The student news site of Jones College Prep High School


The student news site of Jones College Prep High School


The student news site of Jones College Prep High School


All about Dolan

Jones College Prep welcomes new principal, Kerry Dolan
Photo credit to Gus Zaruba 24
Photo credit to Gus Zaruba ’24

Tucked away in the main office sits new Principal Kerry Dolan, ready to step into her role and build her vision of Jones College Prep. The school has been operating under temporary leadership for roughly a year, so the introduction of Dolan is a major advancement for the school seeking a new direction.

“I have been creating some systems and structures for the school,” said Dolan. “You all have been without a consistent long-term leader, so I am making sure that people are all on the same page and communicating.” 

Dolan is currently getting acclimated to life at Jones: its students, faculty, and staff. She previously worked as an assistant principal at Gwendolyn Brooks College Preparatory Academy High School, about half the size of Jones.

“A lot of my work so far has been greeting people, and getting to know all the people who make up the building,” said Dolan. 

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With lots of changes in the administration over the past few years, Dolan is working to build back trust in the Jones community. The disconnect between administration and students has been an especially vocal issue, and Dolan is making it a priority that student voice is amplified. 

“I’m doing a lot of listening and a lot of note-taking,” said Dolan. “What a lot of people need to see in order to rebuild that trust is to know that somebody is listening and somebody is responding to what they’re hearing. I think that response piece is the biggest; people need to see that I’m actually processing and responding to what people are sharing with me.”

Dolan knows CPS from a few different perspectives. She sees the systemic issues through a parent lens, and an administrative lens, but also through a student lens, as a Lincoln Park High School graduate. 

“I have very vivid memories of my mom dragging me across the city on the CTA applying to different schools because she was not satisfied with my neighborhood elementary school,” said Dolan. “It was clear to me that education was valued by my parents, but being an educator was not on my radar.”

Dolan grew up in a family that was low-income and figured out from an early age that throwing herself into her education could be her ticket out. While she was passionate about her own education, she was not initially set on becoming a teacher. Dolan studied Journalism, French, and Arabic in college. It was only after working as a teacher’s assistant for one of her collegiate French classes that she shifted her focus from an interest in foreign affairs to teaching. After graduating, she applied for Teach for America, an organization that aids post-grads to have a meaningful impact on young people and build the foundation of a meaningful life and career.

“I was in college in New York at the time, and I accepted their offer, only if they let me come back home. I was not going to go into teaching and give back and not be able to do that in Chicago,” said Dolan.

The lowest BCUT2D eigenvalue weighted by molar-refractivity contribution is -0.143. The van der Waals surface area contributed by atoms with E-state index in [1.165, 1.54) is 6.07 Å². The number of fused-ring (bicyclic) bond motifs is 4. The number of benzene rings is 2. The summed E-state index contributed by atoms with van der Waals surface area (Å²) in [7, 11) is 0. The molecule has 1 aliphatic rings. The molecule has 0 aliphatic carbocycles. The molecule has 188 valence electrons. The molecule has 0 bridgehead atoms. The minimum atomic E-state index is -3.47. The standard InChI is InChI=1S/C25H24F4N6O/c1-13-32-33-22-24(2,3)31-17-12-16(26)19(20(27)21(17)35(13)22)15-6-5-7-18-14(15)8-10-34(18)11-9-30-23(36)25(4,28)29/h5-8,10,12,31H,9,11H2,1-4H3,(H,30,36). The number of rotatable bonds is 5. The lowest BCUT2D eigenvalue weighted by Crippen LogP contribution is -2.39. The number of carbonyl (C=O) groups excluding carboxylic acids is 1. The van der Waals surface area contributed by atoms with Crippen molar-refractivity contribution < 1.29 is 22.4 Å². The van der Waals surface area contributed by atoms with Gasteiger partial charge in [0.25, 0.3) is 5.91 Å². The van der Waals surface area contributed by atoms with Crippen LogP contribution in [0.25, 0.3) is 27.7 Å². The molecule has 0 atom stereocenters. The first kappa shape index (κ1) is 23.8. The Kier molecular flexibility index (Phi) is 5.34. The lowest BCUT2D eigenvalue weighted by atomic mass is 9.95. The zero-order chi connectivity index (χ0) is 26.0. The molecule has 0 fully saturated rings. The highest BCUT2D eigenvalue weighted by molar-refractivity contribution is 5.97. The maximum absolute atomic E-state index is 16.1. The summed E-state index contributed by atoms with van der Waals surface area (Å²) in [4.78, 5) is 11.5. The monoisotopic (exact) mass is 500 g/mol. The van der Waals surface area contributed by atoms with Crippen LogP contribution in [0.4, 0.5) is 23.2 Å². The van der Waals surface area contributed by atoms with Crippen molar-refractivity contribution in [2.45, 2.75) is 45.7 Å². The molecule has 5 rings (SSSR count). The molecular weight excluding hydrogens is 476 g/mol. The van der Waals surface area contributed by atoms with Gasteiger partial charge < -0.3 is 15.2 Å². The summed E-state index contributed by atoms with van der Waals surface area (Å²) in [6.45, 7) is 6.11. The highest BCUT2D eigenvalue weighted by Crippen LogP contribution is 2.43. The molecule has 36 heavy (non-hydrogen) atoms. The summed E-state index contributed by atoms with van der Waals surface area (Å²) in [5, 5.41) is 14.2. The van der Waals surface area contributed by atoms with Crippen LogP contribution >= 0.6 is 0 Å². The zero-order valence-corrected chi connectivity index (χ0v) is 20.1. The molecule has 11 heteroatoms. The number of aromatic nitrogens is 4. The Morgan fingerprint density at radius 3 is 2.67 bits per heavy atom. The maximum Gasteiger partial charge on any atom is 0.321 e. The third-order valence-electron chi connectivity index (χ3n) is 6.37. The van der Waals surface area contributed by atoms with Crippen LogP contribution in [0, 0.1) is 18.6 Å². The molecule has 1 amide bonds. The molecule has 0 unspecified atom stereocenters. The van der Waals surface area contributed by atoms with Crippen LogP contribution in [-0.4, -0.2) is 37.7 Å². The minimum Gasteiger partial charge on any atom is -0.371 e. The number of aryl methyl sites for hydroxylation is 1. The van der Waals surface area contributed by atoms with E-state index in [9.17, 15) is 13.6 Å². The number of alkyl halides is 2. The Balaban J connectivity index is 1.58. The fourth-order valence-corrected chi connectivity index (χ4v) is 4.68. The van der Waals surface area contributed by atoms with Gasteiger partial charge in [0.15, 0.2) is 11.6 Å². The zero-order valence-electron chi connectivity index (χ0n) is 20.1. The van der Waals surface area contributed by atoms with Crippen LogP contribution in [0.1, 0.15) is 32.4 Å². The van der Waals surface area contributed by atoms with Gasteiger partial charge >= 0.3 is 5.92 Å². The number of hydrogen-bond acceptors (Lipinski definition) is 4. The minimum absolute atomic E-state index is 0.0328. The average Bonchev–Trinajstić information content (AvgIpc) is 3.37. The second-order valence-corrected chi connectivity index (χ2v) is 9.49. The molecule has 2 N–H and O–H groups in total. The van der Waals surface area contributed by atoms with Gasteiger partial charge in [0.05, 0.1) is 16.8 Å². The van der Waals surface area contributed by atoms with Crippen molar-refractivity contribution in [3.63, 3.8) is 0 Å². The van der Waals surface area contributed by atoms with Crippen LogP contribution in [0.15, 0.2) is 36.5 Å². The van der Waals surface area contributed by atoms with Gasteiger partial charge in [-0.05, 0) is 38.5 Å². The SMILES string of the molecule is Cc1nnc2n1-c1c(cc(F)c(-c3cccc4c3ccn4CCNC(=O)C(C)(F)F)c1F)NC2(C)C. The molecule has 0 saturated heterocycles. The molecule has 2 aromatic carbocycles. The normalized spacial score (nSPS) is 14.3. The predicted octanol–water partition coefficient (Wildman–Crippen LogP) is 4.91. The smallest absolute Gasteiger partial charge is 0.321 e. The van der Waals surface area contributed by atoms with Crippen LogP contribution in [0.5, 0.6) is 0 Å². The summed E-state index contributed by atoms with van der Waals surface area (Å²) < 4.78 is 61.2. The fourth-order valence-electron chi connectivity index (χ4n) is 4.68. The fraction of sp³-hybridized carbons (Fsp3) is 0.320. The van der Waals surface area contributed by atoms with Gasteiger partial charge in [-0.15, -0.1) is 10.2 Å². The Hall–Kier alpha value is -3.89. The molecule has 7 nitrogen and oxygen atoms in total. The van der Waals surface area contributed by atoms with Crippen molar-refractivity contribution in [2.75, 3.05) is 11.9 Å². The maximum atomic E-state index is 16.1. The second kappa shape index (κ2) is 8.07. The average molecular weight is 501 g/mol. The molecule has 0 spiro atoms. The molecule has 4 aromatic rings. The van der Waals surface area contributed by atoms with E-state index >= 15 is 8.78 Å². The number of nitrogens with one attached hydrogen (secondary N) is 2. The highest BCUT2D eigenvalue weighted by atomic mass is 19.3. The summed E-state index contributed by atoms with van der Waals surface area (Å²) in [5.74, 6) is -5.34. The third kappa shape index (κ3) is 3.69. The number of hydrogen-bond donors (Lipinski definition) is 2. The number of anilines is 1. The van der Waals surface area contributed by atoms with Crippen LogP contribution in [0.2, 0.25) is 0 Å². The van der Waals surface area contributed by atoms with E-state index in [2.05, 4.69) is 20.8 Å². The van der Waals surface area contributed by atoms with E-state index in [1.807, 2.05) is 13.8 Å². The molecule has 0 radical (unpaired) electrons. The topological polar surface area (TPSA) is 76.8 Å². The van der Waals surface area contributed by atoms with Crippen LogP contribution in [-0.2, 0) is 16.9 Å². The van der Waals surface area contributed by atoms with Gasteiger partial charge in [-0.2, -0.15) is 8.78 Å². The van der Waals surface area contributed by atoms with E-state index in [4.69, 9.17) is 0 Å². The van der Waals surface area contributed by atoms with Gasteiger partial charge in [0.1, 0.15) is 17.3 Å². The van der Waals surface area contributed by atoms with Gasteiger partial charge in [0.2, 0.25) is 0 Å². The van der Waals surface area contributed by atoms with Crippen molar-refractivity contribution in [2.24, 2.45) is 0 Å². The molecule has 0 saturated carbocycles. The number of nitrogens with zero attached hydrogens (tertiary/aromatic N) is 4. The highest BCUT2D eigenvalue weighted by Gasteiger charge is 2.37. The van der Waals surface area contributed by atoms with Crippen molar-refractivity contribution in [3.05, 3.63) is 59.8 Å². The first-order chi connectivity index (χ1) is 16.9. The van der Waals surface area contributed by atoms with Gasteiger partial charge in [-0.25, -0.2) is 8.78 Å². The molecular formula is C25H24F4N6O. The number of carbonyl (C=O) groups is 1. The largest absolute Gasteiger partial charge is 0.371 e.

Dolan grew up witnessing the injustices of the city’s highly selective and tiered public education system. The unequal distribution of resources and disproportionate allocation of funds to selective schools that characterize CPS were apparent in her childhood. 

“In my junior year of AP English Lang, I was assigned Savage Inequalities by Jonathan Kozol, a book about the state of public education and basically disparities between public education systems,” said Dolan. “It specifically talks about Chicago and the suburbs, and even though it was written in the 90s, it still holds true. That lit a fire in me.”

Dolan began to see inequities within the education system in a different light while enrolling her daughter in Chicago Public Schools.

“I was appalled by some of the student outcome differentials for students who were Black versus students who were not at some of my local elementary schools,” said Dolan. “Seeing firsthand from a parent’s lens, how wildly different outcomes can be for kids simply based on the color of their skin, I couldn’t stay in the classroom. I needed to do more.”

Her commitment to ensuring equal opportunities for all students in Chicago inspired her to pursue a career in school administration, changing the system from a higher level of influence. Part of ensuring equal opportunities is making sure students have a voice, something Dolan is extremely enthusiastic about. She is excited to share her ideas that promote this, specifically student-led initiatives. 

“I started an equity team at Brooks, which evolved to talking about how we can support students more holistically. Having feedback and firsthand interaction with students was really important,” said Dolan.

Dolan plans to connect the school community by creating a weekly newsletter highlighting important information regarding upcoming school events, scheduling, and reminders. Additionally, she wants to build personal relationships with students, through grade-level town halls, hoping to foster an open relationship between students and the administration. Dolan looks forward to becoming a strong force in the Jones community and getting to know the student body. 

“Hands down students are the best part of this job,” said Dolan.


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About the Contributors
Celia Pincus '24
Celia Pincus '24, Deputy Editor-in-Chief
Samantha Dombar '24
Samantha Dombar '24, Journalism I

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